Traditional Labels Meaningless

Nader begins by defining “right” and “left,” as both have ceased to have any real meaning. He devotes an entire chapter to dispelling the common myths people from opposite ends of the political spectrum have about each other. He begins by discussing the philosophical architects responsible for the basic principles that underpin conservatism and libertarianism, with special emphasis on Adam Smith, Ludvig Van Mises, Frank Meyer, Russell Kirk and Peter Viereck. He goes on to trace links between contemporary conservatism and the 19th century populist movement in which farmers fought big banks and big railroads. This movement, commonly referred to as the “populist” or “decentralist” movement, would eventually evolve into Goldwater and Reagan conservatism. Nader maintains that many contemporary Republicans who call themselves “conservative” are really corporatists or corporate statists – working primarily for the benefit of the corporations who put them into office.

The US Left represents too many different tendencies – liberals, progressives, socialist, anarchists – to agree on a single overarching political philosophy.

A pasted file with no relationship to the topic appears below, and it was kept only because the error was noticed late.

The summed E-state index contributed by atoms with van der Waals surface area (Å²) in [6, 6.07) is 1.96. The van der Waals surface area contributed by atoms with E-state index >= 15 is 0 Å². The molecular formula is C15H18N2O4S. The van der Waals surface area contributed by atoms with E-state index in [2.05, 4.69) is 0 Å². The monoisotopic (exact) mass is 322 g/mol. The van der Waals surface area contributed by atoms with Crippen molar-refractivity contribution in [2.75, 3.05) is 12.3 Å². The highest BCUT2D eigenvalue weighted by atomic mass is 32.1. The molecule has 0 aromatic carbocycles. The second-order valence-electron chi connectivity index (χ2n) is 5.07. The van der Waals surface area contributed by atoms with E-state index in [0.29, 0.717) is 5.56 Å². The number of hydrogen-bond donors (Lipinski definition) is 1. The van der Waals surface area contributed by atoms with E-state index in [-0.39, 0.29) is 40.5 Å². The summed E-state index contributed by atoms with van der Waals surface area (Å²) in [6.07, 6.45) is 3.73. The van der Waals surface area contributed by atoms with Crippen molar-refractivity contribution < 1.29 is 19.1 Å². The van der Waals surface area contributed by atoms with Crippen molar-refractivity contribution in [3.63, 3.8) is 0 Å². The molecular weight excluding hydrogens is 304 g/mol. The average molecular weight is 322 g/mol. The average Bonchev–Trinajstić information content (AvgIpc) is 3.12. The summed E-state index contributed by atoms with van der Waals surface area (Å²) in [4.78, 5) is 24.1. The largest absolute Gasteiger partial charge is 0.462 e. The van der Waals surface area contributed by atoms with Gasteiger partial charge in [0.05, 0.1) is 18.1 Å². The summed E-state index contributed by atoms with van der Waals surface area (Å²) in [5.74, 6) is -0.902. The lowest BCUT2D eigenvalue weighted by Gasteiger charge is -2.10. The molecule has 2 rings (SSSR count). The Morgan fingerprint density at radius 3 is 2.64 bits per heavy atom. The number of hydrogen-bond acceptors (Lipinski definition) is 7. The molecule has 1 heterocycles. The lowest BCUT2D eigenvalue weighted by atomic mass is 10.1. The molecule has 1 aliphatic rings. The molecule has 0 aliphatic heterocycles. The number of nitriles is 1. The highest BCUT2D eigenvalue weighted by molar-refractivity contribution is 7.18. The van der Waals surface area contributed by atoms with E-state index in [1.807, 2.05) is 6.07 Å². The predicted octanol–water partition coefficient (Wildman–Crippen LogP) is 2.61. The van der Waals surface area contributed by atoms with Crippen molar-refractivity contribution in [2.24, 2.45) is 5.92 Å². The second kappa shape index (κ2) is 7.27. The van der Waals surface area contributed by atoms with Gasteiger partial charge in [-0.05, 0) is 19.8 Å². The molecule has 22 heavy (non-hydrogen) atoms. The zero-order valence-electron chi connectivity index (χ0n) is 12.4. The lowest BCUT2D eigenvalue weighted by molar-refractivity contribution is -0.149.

Although Nader doesn’t mention it, many prominent figures identified with the so-called Non-Communist Left have been discredited by accepting major funding from CIA pass-through foundations.1

Issues Ripe for Collaboration and Potential Obstacles

Nader identifies 25 potential issues that are ripe for collaboration between existing left and right-leaning movements (see below).2

He feels the biggest potential obstacle to potential is the knee-jerk ideological reaction of major party activists. It’s often hard to move Democratic Party loyalists past the tired knee-jerk reaction that conservatives are too narrow-minded, dogmatic and self-interested to be worthwhile coalition partners. Meanwhile many conservatives have the mistaken belief that all leftists are covert socialists who are only interested in big government, more welfare spending, more business regulation, more debt and and higher taxes.